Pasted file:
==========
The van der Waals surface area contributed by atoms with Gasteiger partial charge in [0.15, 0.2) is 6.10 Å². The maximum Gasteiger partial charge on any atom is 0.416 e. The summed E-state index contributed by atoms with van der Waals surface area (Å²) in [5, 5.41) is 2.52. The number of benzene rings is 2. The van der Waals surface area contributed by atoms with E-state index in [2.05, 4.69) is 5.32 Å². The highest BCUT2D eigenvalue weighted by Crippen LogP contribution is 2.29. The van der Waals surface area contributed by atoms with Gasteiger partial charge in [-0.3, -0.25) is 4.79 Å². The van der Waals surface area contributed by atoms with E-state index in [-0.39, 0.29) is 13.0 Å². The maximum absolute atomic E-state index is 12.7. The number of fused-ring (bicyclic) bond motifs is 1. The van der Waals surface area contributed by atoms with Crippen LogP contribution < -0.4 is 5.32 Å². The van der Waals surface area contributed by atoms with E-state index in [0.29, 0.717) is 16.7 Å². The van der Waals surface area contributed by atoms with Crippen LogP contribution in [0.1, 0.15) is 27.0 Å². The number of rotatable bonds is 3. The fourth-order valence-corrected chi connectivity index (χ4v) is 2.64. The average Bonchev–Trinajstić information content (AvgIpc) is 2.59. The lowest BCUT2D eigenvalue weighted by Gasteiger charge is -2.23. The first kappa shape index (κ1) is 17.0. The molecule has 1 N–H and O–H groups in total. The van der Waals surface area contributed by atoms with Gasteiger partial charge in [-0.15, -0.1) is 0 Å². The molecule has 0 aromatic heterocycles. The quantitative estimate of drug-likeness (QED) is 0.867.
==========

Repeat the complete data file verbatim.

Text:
The van der Waals surface area contributed by atoms with Gasteiger partial charge in [0.15, 0.2) is 6.10 Å². The maximum Gasteiger partial charge on any atom is 0.416 e. The summed E-state index contributed by atoms with van der Waals surface area (Å²) in [5, 5.41) is 2.52. The number of benzene rings is 2. The van der Waals surface area contributed by atoms with E-state index in [2.05, 4.69) is 5.32 Å². The highest BCUT2D eigenvalue weighted by Crippen LogP contribution is 2.29. The van der Waals surface area contributed by atoms with Gasteiger partial charge in [-0.3, -0.25) is 4.79 Å². The van der Waals surface area contributed by atoms with E-state index in [-0.39, 0.29) is 13.0 Å². The maximum absolute atomic E-state index is 12.7. The number of fused-ring (bicyclic) bond motifs is 1. The van der Waals surface area contributed by atoms with Crippen LogP contribution < -0.4 is 5.32 Å². The van der Waals surface area contributed by atoms with E-state index in [0.29, 0.717) is 16.7 Å². The van der Waals surface area contributed by atoms with Crippen LogP contribution in [0.1, 0.15) is 27.0 Å². The number of rotatable bonds is 3. The fourth-order valence-corrected chi connectivity index (χ4v) is 2.64. The average Bonchev–Trinajstić information content (AvgIpc) is 2.59. The lowest BCUT2D eigenvalue weighted by Gasteiger charge is -2.23. The first kappa shape index (κ1) is 17.0. The molecule has 1 N–H and O–H groups in total. The van der Waals surface area contributed by atoms with Gasteiger partial charge in [-0.15, -0.1) is 0 Å². The molecule has 0 aromatic heterocycles. The quantitative estimate of drug-likeness (QED) is 0.867.